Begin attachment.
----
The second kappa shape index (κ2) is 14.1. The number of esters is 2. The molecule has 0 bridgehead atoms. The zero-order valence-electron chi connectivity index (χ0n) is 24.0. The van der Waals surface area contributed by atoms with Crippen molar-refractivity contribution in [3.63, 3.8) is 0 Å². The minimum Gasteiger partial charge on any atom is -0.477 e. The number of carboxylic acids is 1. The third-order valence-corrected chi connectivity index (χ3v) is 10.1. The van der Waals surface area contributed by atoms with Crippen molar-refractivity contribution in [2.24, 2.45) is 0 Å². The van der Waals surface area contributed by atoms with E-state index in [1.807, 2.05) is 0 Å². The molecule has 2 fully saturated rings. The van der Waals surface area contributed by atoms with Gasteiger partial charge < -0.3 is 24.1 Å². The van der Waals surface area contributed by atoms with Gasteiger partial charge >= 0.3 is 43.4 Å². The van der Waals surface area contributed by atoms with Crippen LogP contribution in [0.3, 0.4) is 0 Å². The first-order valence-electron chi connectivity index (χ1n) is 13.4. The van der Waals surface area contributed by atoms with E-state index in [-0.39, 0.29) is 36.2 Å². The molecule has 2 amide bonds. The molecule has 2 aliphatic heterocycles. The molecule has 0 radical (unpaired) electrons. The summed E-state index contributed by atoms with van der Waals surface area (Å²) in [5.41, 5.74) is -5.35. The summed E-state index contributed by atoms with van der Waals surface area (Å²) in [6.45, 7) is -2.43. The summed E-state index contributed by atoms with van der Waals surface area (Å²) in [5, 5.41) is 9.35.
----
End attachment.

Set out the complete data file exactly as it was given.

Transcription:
The second kappa shape index (κ2) is 14.1. The number of esters is 2. The molecule has 0 bridgehead atoms. The zero-order valence-electron chi connectivity index (χ0n) is 24.0. The van der Waals surface area contributed by atoms with Crippen molar-refractivity contribution in [3.63, 3.8) is 0 Å². The minimum Gasteiger partial charge on any atom is -0.477 e. The number of carboxylic acids is 1. The third-order valence-corrected chi connectivity index (χ3v) is 10.1. The van der Waals surface area contributed by atoms with Crippen molar-refractivity contribution in [2.24, 2.45) is 0 Å². The van der Waals surface area contributed by atoms with E-state index in [1.807, 2.05) is 0 Å². The molecule has 2 fully saturated rings. The van der Waals surface area contributed by atoms with Gasteiger partial charge < -0.3 is 24.1 Å². The van der Waals surface area contributed by atoms with Gasteiger partial charge >= 0.3 is 43.4 Å². The van der Waals surface area contributed by atoms with Crippen LogP contribution in [0.3, 0.4) is 0 Å². The first-order valence-electron chi connectivity index (χ1n) is 13.4. The van der Waals surface area contributed by atoms with E-state index in [-0.39, 0.29) is 36.2 Å². The molecule has 2 amide bonds. The molecule has 2 aliphatic heterocycles. The molecule has 0 radical (unpaired) electrons. The summed E-state index contributed by atoms with van der Waals surface area (Å²) in [5.41, 5.74) is -5.35. The summed E-state index contributed by atoms with van der Waals surface area (Å²) in [6.45, 7) is -2.43. The summed E-state index contributed by atoms with van der Waals surface area (Å²) in [5, 5.41) is 9.35.